To MV or not to MV – That is the Question

Posted on Friday, December 2, 2016 by Venn GroupNo comments

Any local government contractor or line manager who hires interim staff will be more than familiar with the variations of the public sector recruitment process. Most of the County Councils and larger local government organisations use a Managed/Master/ Neutral Vendor (MV) whereby a temporary vacancy is released to all signed-up agencies via an online recruitment system. However, a large number of Councils across the UK still recruit interim staff the traditional way, by speaking with a selected agent or two, and handling the process themselves. As a recruiter, I hear continuous feedback on the benefits and pitfalls of both sides of the recruitment process, be that directly, or on an MV, therefore I wanted to discuss the pros and cons of both.

MV Recruitment – Advantages

Many of the larger Councils and all of the London Boroughs use a Neutral or Master Vendor to handle their recruitment. There appear to be three main reasons for why they do this:

  1. Cost – Signing agencies up to a fixed pence margin or a percentage  means there are significant savings across the Council
  2. Speed – The line manager adds the role to the recruitment portal and it is simultaneously released to all agencies who are signed up, which means that there is an urgency for agencies to send CVs as quickly as possible
  3. Fairness – When all the roles are released at the same time, there is an equal and fair recruitment process across all agencies

MV Recruitment – Disadvantages

  1. Lack of clarity – Sometimes the job descriptions lack key details on the role. As it is a hard and fast rule that there is no contact with line managers it may prove difficult to clarify key points of the job description in order to send the best candidates.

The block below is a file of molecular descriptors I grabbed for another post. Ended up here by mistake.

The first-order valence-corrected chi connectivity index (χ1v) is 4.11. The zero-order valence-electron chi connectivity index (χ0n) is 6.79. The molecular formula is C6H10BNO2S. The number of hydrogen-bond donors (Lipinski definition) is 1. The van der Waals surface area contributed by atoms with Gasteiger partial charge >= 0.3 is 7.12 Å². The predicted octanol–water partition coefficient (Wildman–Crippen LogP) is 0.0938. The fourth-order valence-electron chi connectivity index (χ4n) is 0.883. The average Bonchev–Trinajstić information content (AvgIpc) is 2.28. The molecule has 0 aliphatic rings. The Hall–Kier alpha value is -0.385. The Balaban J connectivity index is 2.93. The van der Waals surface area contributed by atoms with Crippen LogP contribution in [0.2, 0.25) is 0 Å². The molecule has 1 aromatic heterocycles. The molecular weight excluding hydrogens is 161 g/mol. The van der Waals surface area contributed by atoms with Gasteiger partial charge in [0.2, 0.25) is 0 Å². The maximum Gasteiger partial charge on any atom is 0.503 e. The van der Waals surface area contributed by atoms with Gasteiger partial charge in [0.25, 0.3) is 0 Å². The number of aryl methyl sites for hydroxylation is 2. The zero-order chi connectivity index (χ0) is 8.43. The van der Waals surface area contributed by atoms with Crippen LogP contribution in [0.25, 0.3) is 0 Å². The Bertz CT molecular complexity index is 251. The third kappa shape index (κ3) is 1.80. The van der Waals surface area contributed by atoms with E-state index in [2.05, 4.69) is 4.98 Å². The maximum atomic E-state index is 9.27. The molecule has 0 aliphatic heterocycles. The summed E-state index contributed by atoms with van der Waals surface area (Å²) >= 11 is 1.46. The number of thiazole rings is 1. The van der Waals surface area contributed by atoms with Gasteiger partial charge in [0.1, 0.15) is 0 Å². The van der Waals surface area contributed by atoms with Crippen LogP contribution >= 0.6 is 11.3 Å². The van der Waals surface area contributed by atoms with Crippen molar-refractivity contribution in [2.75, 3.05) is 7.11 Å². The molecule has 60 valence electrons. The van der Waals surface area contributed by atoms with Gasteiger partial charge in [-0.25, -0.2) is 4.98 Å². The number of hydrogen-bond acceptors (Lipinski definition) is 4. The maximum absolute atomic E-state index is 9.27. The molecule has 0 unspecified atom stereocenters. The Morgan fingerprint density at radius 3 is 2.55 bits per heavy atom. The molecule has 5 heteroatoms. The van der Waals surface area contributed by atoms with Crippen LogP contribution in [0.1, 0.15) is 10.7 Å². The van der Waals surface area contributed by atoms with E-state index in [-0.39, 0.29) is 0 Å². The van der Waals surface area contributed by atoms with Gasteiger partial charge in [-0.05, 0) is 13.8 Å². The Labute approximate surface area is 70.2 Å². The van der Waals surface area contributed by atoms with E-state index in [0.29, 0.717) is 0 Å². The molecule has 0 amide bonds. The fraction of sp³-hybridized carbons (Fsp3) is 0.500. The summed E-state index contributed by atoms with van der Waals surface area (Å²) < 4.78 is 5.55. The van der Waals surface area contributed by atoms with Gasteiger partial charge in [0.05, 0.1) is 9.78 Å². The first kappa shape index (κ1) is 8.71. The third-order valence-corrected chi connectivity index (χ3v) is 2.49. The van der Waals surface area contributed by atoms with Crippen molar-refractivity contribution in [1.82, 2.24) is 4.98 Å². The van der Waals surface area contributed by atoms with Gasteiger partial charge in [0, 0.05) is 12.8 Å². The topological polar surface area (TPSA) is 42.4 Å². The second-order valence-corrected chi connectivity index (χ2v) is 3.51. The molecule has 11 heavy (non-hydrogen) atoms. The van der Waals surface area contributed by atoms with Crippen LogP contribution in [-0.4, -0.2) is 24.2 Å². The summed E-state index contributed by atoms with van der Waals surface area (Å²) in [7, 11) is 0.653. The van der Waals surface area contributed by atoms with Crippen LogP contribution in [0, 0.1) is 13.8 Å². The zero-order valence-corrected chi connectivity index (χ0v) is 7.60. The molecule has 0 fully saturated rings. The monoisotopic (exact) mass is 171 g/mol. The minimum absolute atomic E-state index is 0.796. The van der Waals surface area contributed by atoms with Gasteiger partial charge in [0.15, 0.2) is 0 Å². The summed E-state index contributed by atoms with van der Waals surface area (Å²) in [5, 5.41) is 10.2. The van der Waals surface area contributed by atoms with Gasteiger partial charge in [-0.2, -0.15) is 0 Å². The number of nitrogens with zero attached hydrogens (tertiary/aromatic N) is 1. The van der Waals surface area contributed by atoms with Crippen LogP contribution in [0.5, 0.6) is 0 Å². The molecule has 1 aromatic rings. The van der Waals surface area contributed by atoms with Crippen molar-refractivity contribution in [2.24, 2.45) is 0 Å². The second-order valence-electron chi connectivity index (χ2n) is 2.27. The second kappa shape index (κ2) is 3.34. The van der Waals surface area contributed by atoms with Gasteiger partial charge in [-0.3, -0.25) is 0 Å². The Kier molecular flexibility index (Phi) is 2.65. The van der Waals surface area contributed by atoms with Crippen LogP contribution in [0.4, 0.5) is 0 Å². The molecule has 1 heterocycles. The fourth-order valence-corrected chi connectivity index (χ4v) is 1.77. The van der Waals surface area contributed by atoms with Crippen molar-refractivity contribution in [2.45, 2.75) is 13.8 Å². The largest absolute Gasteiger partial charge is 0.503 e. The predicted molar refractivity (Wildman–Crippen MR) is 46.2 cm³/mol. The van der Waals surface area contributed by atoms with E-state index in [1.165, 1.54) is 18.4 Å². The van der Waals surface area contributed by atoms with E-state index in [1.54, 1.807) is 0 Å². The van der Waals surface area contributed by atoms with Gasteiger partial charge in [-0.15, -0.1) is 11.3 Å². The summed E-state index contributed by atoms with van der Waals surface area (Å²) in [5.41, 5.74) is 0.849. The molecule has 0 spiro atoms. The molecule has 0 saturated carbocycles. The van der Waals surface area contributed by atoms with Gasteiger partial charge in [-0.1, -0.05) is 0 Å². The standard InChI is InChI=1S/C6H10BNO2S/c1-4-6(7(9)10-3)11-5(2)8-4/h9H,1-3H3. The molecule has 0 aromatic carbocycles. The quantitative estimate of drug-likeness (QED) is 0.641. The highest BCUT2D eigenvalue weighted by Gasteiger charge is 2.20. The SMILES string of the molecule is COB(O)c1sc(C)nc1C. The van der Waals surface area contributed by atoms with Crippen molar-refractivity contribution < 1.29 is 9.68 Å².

2. Feedback – This can often be a “yes or no” with regards to whether a candidate was successful or not following an interview and there may be a lack of constructive feedback. This makes it difficult to assist candidates with how they could improve on their next interview and can damage the brand of the hiring company.
  3. SLAs/Targets – Agencies may have to send a certain number of CVs in order to fulfil a “CV sent” criteria, therefore candidates may be submitted who are not relevant to the role, which means recruiting line managers have to review irrelevant CVs. Using the management or interim executive category can minimise the risk or irrelevant CVs being sent because the agencies on these categories are bespoke and they do the shortlisting process in advance.

Direct Recruitment – Advantages

  1. Information – Dealing with the line manager directly means that the agencies have more of a thorough understanding of the role which results in more closely matched CVs being submitted.
  2. Timeframes  Setting agreed timeframes for CVs submission, feedback and arranging interviews means that the agent is able to maintain more control over candidate availability and results in a more efficient process.
  3. Shortlisting – Agencies will expeditiously  shortlist the CVs being sent so that they are tailored to the role.

Direct Recruitment – Disadvantages

  1. Equality – Some of the councils may use their favourite recruitment agencies but they can miss out on suitable candidates.
  2. Cost – Agencies who have signed up to an MV will have pre-agreed the rates, however if the recruitment is done directly these rates are not set in stone so have to be renegotiated each time there is a vacancy. A way to combat this is the line manager to stipulate the maximum hourly or daily rate for the role.
  3. Budget – A role may take longer to fill because the line manager may have looked at CVs, interviewed the candidate and offered them, without ever having had the budget signed off, whereas a vacancy that is released onto an MV has already had the finances agreed so there is no hold up on the budget  when an offer is made.

Conclusion

As you can see, there are a number of pros and cons of either recruiting through a Master /Neutral Vendor or directly with the agencies. Councils must be diligent in using a recruitment process that is best suited for that particular organisation’s needs, but hopefully this content provides some clarity on the advantages and disadvantages of using both. So, MV or not MV… well that is up to each Council to decide!

Jade Gorrod – Venn Group

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